PDA

View Full Version : A Stupid(?) Question

RocketManJames
08-25-2005, 06:16 PM
Sum of Geometric Series converges when C &lt; 1. One of the proofs of this that I learned back in school follows.

So, S = C^0 + C^1 + C^2 + ...
C*S = C^1 + C^2 + C^3 + ...
S - C*S = C^0
S = C^0 / (1 - C) = 1 / (1 - C)

Now, comes the stupid question... how does this proof fail for C &gt; 1? What is the reason why this proof is valid when C &lt; 1 and invalid when C &gt; 1? At C = 1, we clearly see that the answer is undefined... but at C &gt; 1, S is equal to some negative number, which is obviously wrong. But, my question, lame as it may be, is exactly where is it that this proof becomes invalid?

Thanks.

-RMJ

BruceZ
08-25-2005, 06:22 PM
[ QUOTE ]
Sum of Geometric Series converges when C &lt; 1. One of the proofs of this that I learned back in school follows.

So, S = C^0 + C^1 + C^2 + ...
C*S = C^1 + C^2 + C^3 + ...
S - C*S = C^0
S = C^0 / (1 - C) = 1 / (1 - C)

Now, comes the stupid question... how does this proof fail for C &gt; 1? What is the reason why this proof is valid when C &lt; 1 and invalid when C &gt; 1? At C = 1, we clearly see that the answer is undefined... but at C &gt; 1, S is equal to some negative number, which is obviously wrong. But, my question, lame as it may be, is exactly where is it that this proof becomes invalid?

Thanks.

-RMJ

[/ QUOTE ]

When determining the sum of a series, it is necessary to show that the series converges, not just what the series would be equal to if it did converge. For C &gt; 1, it is easy to show that the series does not converge, or more precisely, that the sequence of partial sums does not converge to a limit. S - C*S = C^0 doesn't make any sense when S and C*S are infinite.

AaronBrown
08-26-2005, 01:49 PM
This is an excellent question. BruceZ's answer is correct, in general you can have a set of perfectly legal steps that leads to an incorrect result if there in an infinity mixed in. But this case also has a more tangible answer. Do the finite case:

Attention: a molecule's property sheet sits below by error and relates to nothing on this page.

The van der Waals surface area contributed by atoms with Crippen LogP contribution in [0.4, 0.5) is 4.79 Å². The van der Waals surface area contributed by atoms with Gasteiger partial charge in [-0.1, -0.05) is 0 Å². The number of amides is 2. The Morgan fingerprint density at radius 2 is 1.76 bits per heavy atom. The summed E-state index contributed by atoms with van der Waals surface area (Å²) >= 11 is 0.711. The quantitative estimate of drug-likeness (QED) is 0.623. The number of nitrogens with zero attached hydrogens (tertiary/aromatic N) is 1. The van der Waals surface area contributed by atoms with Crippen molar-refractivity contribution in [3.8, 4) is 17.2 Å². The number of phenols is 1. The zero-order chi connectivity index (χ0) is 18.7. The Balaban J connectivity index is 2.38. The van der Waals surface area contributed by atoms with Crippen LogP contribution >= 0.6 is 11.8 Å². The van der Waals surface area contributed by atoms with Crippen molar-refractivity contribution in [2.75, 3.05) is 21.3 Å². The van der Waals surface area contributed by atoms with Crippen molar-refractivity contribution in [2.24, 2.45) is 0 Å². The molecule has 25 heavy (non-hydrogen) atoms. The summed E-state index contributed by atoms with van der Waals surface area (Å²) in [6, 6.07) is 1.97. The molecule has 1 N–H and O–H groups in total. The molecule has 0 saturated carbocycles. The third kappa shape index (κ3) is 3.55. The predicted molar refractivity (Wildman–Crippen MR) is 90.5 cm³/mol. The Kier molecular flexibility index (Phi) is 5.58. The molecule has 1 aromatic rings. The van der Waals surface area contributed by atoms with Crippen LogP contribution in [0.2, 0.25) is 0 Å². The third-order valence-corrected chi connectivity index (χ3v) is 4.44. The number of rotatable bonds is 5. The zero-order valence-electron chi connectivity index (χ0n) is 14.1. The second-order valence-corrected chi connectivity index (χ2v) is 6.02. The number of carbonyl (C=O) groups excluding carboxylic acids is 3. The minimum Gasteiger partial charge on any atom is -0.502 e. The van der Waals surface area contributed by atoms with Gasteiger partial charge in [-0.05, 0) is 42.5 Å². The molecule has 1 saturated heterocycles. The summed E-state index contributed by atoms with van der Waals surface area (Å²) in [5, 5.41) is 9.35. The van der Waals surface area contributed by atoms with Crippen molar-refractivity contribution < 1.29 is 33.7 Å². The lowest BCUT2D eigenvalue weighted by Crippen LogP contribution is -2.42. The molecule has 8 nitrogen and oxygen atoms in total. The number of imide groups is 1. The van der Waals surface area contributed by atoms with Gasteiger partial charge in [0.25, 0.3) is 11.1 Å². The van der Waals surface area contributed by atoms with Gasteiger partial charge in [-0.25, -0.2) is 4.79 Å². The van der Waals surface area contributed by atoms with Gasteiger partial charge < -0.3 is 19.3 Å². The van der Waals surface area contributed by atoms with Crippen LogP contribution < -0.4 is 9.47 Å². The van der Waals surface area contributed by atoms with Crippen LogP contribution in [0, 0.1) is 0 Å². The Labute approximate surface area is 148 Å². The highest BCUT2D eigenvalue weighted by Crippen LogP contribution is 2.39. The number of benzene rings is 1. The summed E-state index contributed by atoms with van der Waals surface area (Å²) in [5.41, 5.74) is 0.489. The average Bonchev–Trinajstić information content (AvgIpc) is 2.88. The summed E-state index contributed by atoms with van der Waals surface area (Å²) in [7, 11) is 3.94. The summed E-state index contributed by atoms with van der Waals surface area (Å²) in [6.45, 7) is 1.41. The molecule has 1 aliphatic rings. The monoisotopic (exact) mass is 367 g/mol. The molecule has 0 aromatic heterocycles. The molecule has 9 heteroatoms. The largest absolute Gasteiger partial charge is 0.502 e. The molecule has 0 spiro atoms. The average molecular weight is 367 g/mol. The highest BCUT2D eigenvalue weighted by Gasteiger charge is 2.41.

S = C^0 + C^1 + C^2 + ... + C^N
C*S = C^1 + C^2 + C^3 + ... + C^(N+1)
S - C*S = [C^0 - C^(N+1)]
S = [1 - C^(N+1)] / (1 - C)

If |C|&lt;1 then C^(N+1) goes to zero as N goes to infinity. So the limit of the finite sum equals 1/(1 - C). Another way of saying that is the series converges to 1/(1 - C). But if |C| &gt; 1 then the sum diverges, there is no finite limit.

BruceZ
08-26-2005, 02:16 PM
[ QUOTE ]
This is an excellent question. BruceZ's answer is correct, in general you can have a set of perfectly legal steps that leads to an incorrect result if there in an infinity mixed in. But this case also has a more tangible answer. Do the finite case:

S = C^0 + C^1 + C^2 + ... + C^N
C*S = C^1 + C^2 + C^3 + ... + C^(N+1)
S - C*S = [C^0 - C^(N+1)]
S = [1 - C^(N+1)] / (1 - C)

If |C|&lt;1 then C^(N+1) goes to zero as N goes to infinity. So the limit of the finite sum equals 1/(1 - C). Another way of saying that is the series converges to 1/(1 - C). But if |C| &gt; 1 then the sum diverges, there is no finite limit.

[/ QUOTE ]

[1 - C^(N+1)] / (1 - C) is the sequence of partial sums which I mentioned. An infinite series is defined as the limit of a sequence of partial sums. This sequence of partial sums has no limit for |C| &gt; 1, hence the series diverges by definition.

This definition brings more clarity to the elementary notion that an infinite series is something of the form x1 + x2 + x3 + .... as it makes clear what the "..." means, and helps prevent us from trying to sum series which don't converge. A similar notion allows us to make sense of such things as continued fractions:

1+1/(1+1/(1+1/(1+...

and continued square roots:

sqrt(1+sqrt(1+sqrt(1 + ...

BTW, both of these equal the golden ratio 1/2 + sqrt(5)/2.